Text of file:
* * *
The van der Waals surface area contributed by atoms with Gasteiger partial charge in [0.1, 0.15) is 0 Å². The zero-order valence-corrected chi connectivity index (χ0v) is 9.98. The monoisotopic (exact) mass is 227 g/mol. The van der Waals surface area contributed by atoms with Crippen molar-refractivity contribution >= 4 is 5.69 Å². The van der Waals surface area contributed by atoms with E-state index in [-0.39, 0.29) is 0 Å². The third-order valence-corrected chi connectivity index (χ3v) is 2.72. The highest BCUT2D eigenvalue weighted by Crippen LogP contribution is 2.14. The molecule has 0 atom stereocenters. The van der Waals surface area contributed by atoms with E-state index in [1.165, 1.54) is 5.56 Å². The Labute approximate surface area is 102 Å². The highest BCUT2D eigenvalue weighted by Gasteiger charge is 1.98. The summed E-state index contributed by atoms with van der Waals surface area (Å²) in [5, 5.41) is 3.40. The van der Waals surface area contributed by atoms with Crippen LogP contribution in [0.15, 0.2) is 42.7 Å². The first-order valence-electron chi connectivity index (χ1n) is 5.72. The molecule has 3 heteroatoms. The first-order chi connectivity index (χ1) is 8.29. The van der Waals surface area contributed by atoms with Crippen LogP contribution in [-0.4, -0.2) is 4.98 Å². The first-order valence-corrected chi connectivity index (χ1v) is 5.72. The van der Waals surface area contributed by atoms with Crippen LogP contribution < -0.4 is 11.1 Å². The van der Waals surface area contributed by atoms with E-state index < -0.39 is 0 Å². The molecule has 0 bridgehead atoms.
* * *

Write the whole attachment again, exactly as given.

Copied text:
The van der Waals surface area contributed by atoms with Gasteiger partial charge in [0.1, 0.15) is 0 Å². The zero-order valence-corrected chi connectivity index (χ0v) is 9.98. The monoisotopic (exact) mass is 227 g/mol. The van der Waals surface area contributed by atoms with Crippen molar-refractivity contribution >= 4 is 5.69 Å². The van der Waals surface area contributed by atoms with E-state index in [-0.39, 0.29) is 0 Å². The third-order valence-corrected chi connectivity index (χ3v) is 2.72. The highest BCUT2D eigenvalue weighted by Crippen LogP contribution is 2.14. The molecule has 0 atom stereocenters. The van der Waals surface area contributed by atoms with E-state index in [1.165, 1.54) is 5.56 Å². The Labute approximate surface area is 102 Å². The highest BCUT2D eigenvalue weighted by Gasteiger charge is 1.98. The summed E-state index contributed by atoms with van der Waals surface area (Å²) in [5, 5.41) is 3.40. The van der Waals surface area contributed by atoms with Crippen LogP contribution in [0.15, 0.2) is 42.7 Å². The first-order valence-electron chi connectivity index (χ1n) is 5.72. The molecule has 3 heteroatoms. The first-order chi connectivity index (χ1) is 8.29. The van der Waals surface area contributed by atoms with Crippen LogP contribution in [-0.4, -0.2) is 4.98 Å². The first-order valence-corrected chi connectivity index (χ1v) is 5.72. The van der Waals surface area contributed by atoms with Crippen LogP contribution < -0.4 is 11.1 Å². The van der Waals surface area contributed by atoms with E-state index < -0.39 is 0 Å². The molecule has 0 bridgehead atoms.